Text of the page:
WHEN FARM-STATE senators insisted last month that the Agriculture Department begin an export subsidy program, the administration said it was a bad idea. The senators prevailed -- the export program was their price for supporting the budget resolution -- and the department last week announced plans to subsidize a first wheat sale to Algeria. But the administration was right; the program goes in the wrong direction. It puts the government in the absurd position of paying simultaneously to support farm prices and reduce them.
The supports are the familiar kind; they are achieved through loan rates. These are minimum prices set by the government each year for basic farm commodities -- the prices it will pay for products put in its storage bins on loan. The loan rate is the lowest price for which you can buy a supported product in this country. No farmer will sell for less, because he can turn to the government instead.
The problem with the loan rates is that they cannot take account just of domestic circumstances -- how much food we want, what we want to pay for it, what we think is a fair return for farmers. A great deal of U.S. farm production is now for export, and the loan rates must also be attuned to buying power and prices abroad.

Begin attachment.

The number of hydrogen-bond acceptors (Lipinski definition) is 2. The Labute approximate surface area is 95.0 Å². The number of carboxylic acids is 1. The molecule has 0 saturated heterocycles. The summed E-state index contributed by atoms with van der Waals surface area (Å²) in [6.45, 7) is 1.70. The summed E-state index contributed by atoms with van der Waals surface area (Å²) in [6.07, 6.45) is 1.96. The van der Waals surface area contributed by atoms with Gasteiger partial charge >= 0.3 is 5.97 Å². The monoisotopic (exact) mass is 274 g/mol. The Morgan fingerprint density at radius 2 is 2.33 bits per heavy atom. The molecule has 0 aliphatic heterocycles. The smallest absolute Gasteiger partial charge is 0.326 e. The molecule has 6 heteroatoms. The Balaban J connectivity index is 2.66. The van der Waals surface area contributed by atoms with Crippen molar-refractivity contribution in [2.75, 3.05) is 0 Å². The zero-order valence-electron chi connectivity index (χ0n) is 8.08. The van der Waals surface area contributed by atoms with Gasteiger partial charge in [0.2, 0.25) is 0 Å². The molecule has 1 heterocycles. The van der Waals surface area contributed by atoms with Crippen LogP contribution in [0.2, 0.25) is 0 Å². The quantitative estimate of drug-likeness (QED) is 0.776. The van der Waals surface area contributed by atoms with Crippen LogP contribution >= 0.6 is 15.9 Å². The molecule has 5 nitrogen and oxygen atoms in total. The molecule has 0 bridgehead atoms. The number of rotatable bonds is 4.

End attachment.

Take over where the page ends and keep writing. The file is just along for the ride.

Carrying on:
In the 1970s this was easy. For the most part world food demand was high, world prices rode well above the loan rates and U.S. farm exports and world market share both soared. We bought foreign oil and autos with grain, and our farmers prospered.
In the 1980s, however, the problem has become more complicated. The world economy has been weak; there have been fewer buyers. The dollar has been strong; in international terms, U.S. prices have been high. Foreign producers -- some aided by export subsidies from their governments -- have been able to undersell U.S. farmers. Buyers have gone to foreign suppliers first, come to us last. We have become residual suppliers of grains and other products, and our exports and market share have declined.
The subsidy program agreed to last month -- the department is authorized to give U. S. exporters up to $2 billion in surplus commodities free to help them meet foreign competition -- has no chance against these fundamentals. It could even have the reverse result if foreign governments step up their export subsidies in turn. What Congress should do instead, in the farm bill it is now writing, is what the administration wants: it should lower loan rates. U.S. farmers will be less protected but more competitive. Those who are hurt can be helped as necessary by other means -- raising the separate payments the government already uses to shore up farm income. The U.S. taxpayer ought not be put in the business of financing two contradictory farm price policies. His pockets aren't deep enough.